Education is a key driver for social and economic change. It has been observed globally that government and private investment in education creates opportunities and enables income growth. “Access to world class education enables the creation of a knowledge economy,” said Founding Vice Chancellor of O.P. Jindal Global University, Prof. C. Raj Kumar. “International organisations like the World Bank have demonstrated through empirical research that countries which increase their GDP investment in education not only eradicate illiteracy but lead to increase in wages and household incomes and reduce economic disparity.”
The economic theory of creating our human capital is based on our ability to provide educational opportunities across all segments,” Dr Raj Kumar said. “The demographic dividend we have with 850 million Indians less than the age of 35 years, will positively impact our economy and society, only if we have quality education that produces research, solve problems and lead to sustainable job opportunities”. “We have also neglected to invest in and develop the skill-based vocational sector which is a key driver for new opportunities and economic empowerment,” he said. The educational transformation that is required in India can only be achieved through a higher public and private investment in the sector.”
Though Indian students are highly motivated and successful and are an example for educational achievement and professional excellence, it has been observed that in recent years that not a single university from India is among the top 100 universities of the world, while there are several universities from Asia – China, Japan, Hong Kong, Singapore, South Korea, and Taipei besides from the USA, UK, Europe, Australia, Europe among the top 100 in the world. He outlined a 10-point ambitious growth and reform plan for the Indian Universities at an event in Kolkata today. He observed that this plan will enable Indian universities to achieve excellence and also move up in global rankings. Indian universities need to reimagine their vision and mission to align themselves with the goals of nation building with a stronger focus on social and economic development of the country.
“Global rankings have emerged as a dominant way of measuring performance. There is today a serious aspiration underlining the need for Indian universities to be in the top 200 universities of the world and the urgency of seeking reforms that will pave the way for promoting excellence in higher education and research. It is important that Indian universities embrace the international rankings framework as well as international accreditation processes, which will benchmark Indian universities with the world class universities in many countries,” said, Prof Raj Kumar.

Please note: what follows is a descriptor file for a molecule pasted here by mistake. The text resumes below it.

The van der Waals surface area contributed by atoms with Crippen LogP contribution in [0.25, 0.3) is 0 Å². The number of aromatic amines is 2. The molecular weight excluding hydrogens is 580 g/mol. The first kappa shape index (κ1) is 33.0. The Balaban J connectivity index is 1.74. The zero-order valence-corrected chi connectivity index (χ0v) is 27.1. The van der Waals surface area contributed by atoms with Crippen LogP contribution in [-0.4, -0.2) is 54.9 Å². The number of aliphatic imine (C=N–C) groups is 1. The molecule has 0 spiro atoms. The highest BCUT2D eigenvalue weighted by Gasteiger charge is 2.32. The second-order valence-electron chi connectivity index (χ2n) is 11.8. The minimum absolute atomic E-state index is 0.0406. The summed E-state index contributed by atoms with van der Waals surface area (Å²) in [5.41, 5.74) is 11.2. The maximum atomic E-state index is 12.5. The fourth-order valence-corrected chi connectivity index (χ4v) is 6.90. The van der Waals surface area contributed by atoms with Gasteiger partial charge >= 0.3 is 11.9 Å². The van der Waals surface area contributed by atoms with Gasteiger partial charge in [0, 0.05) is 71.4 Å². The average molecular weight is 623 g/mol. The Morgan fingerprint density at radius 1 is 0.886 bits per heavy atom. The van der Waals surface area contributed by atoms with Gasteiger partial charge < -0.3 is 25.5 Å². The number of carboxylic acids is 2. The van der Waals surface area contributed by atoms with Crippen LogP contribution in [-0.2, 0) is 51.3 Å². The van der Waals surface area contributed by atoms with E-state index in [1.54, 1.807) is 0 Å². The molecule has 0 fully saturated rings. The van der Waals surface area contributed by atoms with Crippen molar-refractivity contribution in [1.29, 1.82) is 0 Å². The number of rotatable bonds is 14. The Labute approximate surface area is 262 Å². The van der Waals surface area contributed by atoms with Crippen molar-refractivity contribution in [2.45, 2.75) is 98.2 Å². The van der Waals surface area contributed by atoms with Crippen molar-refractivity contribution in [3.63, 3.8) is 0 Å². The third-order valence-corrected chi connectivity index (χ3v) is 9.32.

Also present at the Press Meet was Prof. Tom Goldstein, Dean of the Jindal School of Journalism and Communication. Both of them emphasized the need for Indian higher educational institutions to be at par with their international counterparts and also invest in strategies, vision, faculty, research and infrastructure to ensure they break into globally recognised international rankings.
“As someone who has studied and worked in some of the top notch US universities—as a student, teacher, administrator and parents for more than six decades—I am absolutely convinced that a quality education is the single most important factor in assuring social mobility, prosperity and progress. The contribution of the leading universities in the US to the development of the knowledge economy in the US and the world at large is less talked about, but indeed deeply significant. This substantive contribution of US universities across all disciplines including the STEM disciplines, medicine, humanities, social sciences and the professional schools has built a society that has spurred the growth of innovation, technology and entrepreneurship. The leading US Universities has always attracted global talent in the form of faculty and students, many of whom are from India. The India-US higher education partnership offers enormous opportunities to both the countries, said Prof. Tom Goldstein, Dean, Jindal School of Journalism & Communication (former Dean, Columbia School of Journalism & Berkeley Graduate School of Journalism).
Speaking about the importance of global rankings of universities, Prof Kumar observed, “Today, the Times Higher Education World Universities Rankings, QS World University Rankings, and the Shanghai Jiatong Academic Rankings of World Universities have become part of the institutional aspirations for many universities and higher education institutions in India. The challenges related to higher education in India deserve urgent attention and require determined responses.”
Attention must be paid to the performance of Indian universities in the global rankings and take note of the criteria required to succeed in world ranking, especially the importance of research and publications. Other factors that influence ranking include academic innovation, intellectual freedom to build global partnerships, and research excellence. In addition, internationalisation is an important criterion for breaking into the global rankings. This includes measures on the number and influence of international students, international faculty, global engagements and partnerships on research, teaching, and faculty and student exchange. The global ranking frameworks have increasingly become an indicator of the institutional quality of higher education institutions and are a powerful measure of real-world impact of universities and their role as knowledge creators.